## Description

#### Axes labels and legends

Here we will be placing a legend and axes labels on the graph of the function

(1)A legend is generated by setting `legend_label` when creating the plot object, and axes labels are set with the `.axes_labels()` method.

## Sage Cell

#### Code

```
p = plot(sin(pi*x), -pi, pi, legend_label='$f(x) = \sin(\pi x)$' )
p.axes_labels(['$x$', '$y = f(x)$'])
p.show()
```

## Options

#### The six gridline options

Sage has to parameters which control gridlines on graphs; `frame`, which can be set to `true` or `false` and `gridlines`, which can be set to `true`, `false`, or `minor`. Combining both, this allows for 6 different gridline options. We will demonstrate them all in the following cells. The default value of both parameters is `False`, so setting them both to `False` will produce the same graph as if you hadn't set them at all.

Adding axes labels

#### Code

`plot(x^3-x, -2, 2, gridlines=True, frame=False)`

`plot(x^3-x, -2, 2, gridlines='minor', frame=True)`

`plot(x^3-x, -2, 2, gridlines=True, frame=True)`

`plot(x^3-x, -2, 2, gridlines='minor', frame=True)`

`plot(x^3-x, -2, 2, gridlines=False, frame=False)`

`plot(x^3-x, -2, 2, gridlines=False, frame=True)`

#### Adding Arrows, Text and Points

Beyond legends and axis labels, sage also offers the ability to place arrows, points and text at specified locations using `point()`, `arrow()` and `text()`. We will be annotating the graph of

And its tangent line at $f(1)$,

(3)#### Code

```
tangent_line = plot(2*x, -2, 2, gridlines='minor')
curve = plot(x^2 + 1, -2, 2)
big_dot = point( (1,2), size=60 )
the_arrow = arrow( (0.2, 2.8), (0.9, 2.1) )
the_words = text( '$f(x) = x^2 + 1$ and tangent line at $(1, 2)$.', (0.5, -2.75), fontsize = 14 )
big_image = tangent_line + curve + big_dot + the_arrow + the_words
big_image.show()
```

A few notes on `arrow()` and `text`:

When creating an arrow, the point will be located at the second set of points; for the arrow in the graph we made, if you wanted an arrow pointing at the intersection from the opposite direction, you could input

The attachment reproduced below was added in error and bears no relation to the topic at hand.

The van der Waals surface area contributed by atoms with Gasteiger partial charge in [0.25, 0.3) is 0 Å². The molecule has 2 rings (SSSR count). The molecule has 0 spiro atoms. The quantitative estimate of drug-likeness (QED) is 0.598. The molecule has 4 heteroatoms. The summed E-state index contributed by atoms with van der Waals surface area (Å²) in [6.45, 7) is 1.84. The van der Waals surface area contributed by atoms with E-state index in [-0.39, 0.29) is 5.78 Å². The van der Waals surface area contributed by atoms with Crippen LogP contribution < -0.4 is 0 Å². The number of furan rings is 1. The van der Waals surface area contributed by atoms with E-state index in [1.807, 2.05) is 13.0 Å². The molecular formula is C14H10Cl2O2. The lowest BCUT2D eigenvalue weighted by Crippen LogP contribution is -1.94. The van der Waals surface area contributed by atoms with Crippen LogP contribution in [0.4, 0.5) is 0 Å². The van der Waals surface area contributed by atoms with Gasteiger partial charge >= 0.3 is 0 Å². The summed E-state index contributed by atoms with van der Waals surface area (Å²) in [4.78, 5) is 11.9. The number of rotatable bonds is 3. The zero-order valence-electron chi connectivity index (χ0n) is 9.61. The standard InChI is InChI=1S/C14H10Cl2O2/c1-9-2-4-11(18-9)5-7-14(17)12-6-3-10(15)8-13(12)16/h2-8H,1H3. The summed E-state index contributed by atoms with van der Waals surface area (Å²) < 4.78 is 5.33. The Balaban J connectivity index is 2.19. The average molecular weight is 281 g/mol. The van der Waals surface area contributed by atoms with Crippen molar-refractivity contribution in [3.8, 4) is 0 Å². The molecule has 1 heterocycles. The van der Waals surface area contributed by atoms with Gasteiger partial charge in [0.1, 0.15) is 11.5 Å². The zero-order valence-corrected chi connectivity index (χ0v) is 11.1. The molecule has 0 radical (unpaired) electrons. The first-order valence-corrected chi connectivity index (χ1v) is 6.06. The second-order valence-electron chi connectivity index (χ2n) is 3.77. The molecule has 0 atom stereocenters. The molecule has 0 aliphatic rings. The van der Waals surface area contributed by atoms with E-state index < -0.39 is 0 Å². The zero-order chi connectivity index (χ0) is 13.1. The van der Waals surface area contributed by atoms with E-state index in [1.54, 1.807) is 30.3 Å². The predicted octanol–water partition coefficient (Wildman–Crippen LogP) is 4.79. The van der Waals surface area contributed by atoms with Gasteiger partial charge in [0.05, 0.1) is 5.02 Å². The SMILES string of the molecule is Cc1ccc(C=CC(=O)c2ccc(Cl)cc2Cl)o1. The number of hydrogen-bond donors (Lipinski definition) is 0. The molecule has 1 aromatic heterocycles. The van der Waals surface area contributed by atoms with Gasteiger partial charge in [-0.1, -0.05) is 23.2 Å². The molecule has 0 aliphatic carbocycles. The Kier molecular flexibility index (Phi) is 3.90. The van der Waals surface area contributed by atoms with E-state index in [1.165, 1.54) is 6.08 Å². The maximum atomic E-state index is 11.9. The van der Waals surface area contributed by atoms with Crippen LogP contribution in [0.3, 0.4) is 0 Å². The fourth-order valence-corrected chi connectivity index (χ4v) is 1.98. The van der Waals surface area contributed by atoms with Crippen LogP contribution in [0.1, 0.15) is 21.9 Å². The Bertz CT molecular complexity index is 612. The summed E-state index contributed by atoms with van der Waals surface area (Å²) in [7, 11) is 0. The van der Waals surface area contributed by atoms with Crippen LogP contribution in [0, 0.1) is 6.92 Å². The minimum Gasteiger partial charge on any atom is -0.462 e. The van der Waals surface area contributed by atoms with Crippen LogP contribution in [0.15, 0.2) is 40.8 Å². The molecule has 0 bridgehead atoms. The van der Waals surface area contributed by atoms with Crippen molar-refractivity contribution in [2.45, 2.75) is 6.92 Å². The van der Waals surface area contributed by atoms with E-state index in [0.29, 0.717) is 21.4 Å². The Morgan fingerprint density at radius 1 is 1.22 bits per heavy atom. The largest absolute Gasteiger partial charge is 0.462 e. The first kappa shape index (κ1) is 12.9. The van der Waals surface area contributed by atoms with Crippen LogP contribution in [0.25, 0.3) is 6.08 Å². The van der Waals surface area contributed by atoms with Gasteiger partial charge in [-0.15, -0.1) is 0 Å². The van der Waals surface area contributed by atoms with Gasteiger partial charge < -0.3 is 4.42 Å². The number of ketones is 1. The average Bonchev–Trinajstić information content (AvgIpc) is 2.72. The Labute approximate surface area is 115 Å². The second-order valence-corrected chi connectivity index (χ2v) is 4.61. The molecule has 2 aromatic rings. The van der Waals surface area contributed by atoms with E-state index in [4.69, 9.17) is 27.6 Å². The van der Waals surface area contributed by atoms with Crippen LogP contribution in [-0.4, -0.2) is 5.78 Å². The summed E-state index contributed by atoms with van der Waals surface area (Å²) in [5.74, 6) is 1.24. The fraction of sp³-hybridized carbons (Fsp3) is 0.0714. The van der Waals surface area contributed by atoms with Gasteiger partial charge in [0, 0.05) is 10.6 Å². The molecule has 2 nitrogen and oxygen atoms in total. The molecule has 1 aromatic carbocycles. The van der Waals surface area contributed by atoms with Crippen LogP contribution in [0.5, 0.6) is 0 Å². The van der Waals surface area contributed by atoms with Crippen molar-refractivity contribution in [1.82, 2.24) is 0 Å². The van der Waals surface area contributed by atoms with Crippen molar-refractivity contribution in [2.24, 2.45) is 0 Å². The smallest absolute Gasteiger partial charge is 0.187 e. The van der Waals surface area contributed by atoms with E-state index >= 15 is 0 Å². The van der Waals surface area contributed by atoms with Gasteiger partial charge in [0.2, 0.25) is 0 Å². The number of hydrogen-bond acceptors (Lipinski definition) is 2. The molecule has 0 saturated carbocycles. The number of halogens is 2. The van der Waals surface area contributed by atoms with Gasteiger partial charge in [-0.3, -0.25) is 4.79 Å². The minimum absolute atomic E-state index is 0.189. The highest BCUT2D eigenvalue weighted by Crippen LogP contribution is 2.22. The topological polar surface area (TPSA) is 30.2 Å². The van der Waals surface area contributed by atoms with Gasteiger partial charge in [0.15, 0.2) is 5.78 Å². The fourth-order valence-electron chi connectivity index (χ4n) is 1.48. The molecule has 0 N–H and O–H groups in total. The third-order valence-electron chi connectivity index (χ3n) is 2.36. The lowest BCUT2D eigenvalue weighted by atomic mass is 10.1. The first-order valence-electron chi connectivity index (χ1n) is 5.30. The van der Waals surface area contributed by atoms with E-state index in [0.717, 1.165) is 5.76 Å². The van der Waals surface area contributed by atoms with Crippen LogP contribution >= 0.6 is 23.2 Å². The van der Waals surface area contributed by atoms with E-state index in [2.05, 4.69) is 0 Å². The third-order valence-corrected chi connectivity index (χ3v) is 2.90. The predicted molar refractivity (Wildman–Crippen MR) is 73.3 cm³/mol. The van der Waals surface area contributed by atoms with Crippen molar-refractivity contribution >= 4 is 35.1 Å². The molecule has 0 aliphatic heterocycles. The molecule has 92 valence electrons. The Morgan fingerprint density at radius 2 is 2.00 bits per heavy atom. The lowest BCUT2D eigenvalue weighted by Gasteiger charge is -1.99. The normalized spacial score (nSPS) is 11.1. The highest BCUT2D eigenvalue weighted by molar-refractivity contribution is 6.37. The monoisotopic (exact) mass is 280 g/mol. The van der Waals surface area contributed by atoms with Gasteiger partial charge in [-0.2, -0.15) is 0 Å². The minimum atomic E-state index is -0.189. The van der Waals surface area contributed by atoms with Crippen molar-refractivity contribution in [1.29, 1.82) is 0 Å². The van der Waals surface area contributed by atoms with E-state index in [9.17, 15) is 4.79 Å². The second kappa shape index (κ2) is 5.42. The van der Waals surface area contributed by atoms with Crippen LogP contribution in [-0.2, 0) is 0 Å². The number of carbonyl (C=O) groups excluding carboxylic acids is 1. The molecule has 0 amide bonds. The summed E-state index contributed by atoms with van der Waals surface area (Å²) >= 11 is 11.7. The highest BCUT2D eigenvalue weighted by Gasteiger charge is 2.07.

`the_arrow = arrow( (1.8, 1.2), (1.1, 1.9))`

When using `text()`, the text will be center aligned and will originate from the point specified, so make sure to leave enough room on either side to fit what you want on the graph.

#### Graphing an Integral

Here we will use the `fill` property to graph a visualization of

#### Code

`plot(-1 + sqrt(x), 0, 2, fill=True)`

You can set the color of the filling and the transparency by setting `fillcolor` and `fillalpha`:

`plot(-1 + sqrt(x), 0, 2, fill=True, fillcolor='yellow', fillalpha=2/3)`

#### Dotted and Dashed lines

Similar to colors, you can also declare `linestyle` when creating a plot to make different patterns of dots and dashes when plotting multiple functions.

#### Code

```
P1 = plot( x^2, 0, 1.2)
P2 = plot( x^3, 0, 1.2, linestyle='-')
P3 = plot( x^4, 0, 1.2, linestyle='-.')
P4 = plot( x^5, 0, 1.2, linestyle=':')
P5 = plot( x^6, 0, 1.2, linestyle='--')
P = P1 + P2 + P3 + P4 + P5
P.show()
```

## Tags

Primary Tags: Plotting: Two-dimensional plots

Secondary Tags: Two-dimensional plots: Annotation

## Related Cells

- Plotting a Circle
- Plotting a Polygon
- Plotting an Implicit Function
- Two-Dimensional Plots
- Parametric Plots
- Line Plots
- Plotting Two-Dimensional Vector Fields
- Multiple Plots on the Same Graph
- Controlling the Viewing Window of a Plot
- Plotting Functions with Asymptotes
- Occasional Issues in Polar Plotting
- Constructing Contour Plots in Sage
- Plotting Inequalities in Sage
- Plotting Systems of Linear Inequalities
- Plotting Nonlinear Inequalities in Sage
- Making log-log Plots in Sage

## Attribute

Permalink:

Author: Gregory V. Bard. *Sage for Undergraduates.* American Mathematical Society, Providence, RI, 2015. Available at http://www.gregorybard.com/Sage.html.

Date: 27 Feb 2019 22:32

Submitted by: Zane Corbiere